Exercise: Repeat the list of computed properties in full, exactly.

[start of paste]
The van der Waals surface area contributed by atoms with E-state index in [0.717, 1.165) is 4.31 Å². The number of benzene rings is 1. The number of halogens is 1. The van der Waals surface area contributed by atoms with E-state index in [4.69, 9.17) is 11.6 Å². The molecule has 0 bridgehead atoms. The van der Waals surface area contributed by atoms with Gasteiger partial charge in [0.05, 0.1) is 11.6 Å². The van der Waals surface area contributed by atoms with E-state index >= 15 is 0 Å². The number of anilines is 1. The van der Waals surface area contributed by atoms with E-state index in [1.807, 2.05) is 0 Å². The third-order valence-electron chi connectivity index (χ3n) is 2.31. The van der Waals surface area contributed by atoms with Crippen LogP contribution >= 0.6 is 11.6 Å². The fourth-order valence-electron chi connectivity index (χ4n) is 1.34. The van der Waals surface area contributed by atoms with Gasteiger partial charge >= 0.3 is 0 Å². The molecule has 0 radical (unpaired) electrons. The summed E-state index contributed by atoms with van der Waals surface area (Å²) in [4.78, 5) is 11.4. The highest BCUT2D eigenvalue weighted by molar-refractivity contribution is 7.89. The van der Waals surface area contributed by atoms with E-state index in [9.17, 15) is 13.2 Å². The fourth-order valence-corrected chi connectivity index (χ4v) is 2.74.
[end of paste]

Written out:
The van der Waals surface area contributed by atoms with E-state index in [0.717, 1.165) is 4.31 Å². The number of benzene rings is 1. The number of halogens is 1. The van der Waals surface area contributed by atoms with E-state index in [4.69, 9.17) is 11.6 Å². The molecule has 0 bridgehead atoms. The van der Waals surface area contributed by atoms with Gasteiger partial charge in [0.05, 0.1) is 11.6 Å². The van der Waals surface area contributed by atoms with E-state index >= 15 is 0 Å². The number of anilines is 1. The van der Waals surface area contributed by atoms with E-state index in [1.807, 2.05) is 0 Å². The third-order valence-electron chi connectivity index (χ3n) is 2.31. The van der Waals surface area contributed by atoms with Crippen LogP contribution >= 0.6 is 11.6 Å². The fourth-order valence-electron chi connectivity index (χ4n) is 1.34. The van der Waals surface area contributed by atoms with Gasteiger partial charge >= 0.3 is 0 Å². The molecule has 0 radical (unpaired) electrons. The summed E-state index contributed by atoms with van der Waals surface area (Å²) in [4.78, 5) is 11.4. The highest BCUT2D eigenvalue weighted by molar-refractivity contribution is 7.89. The van der Waals surface area contributed by atoms with E-state index in [9.17, 15) is 13.2 Å². The fourth-order valence-corrected chi connectivity index (χ4v) is 2.74.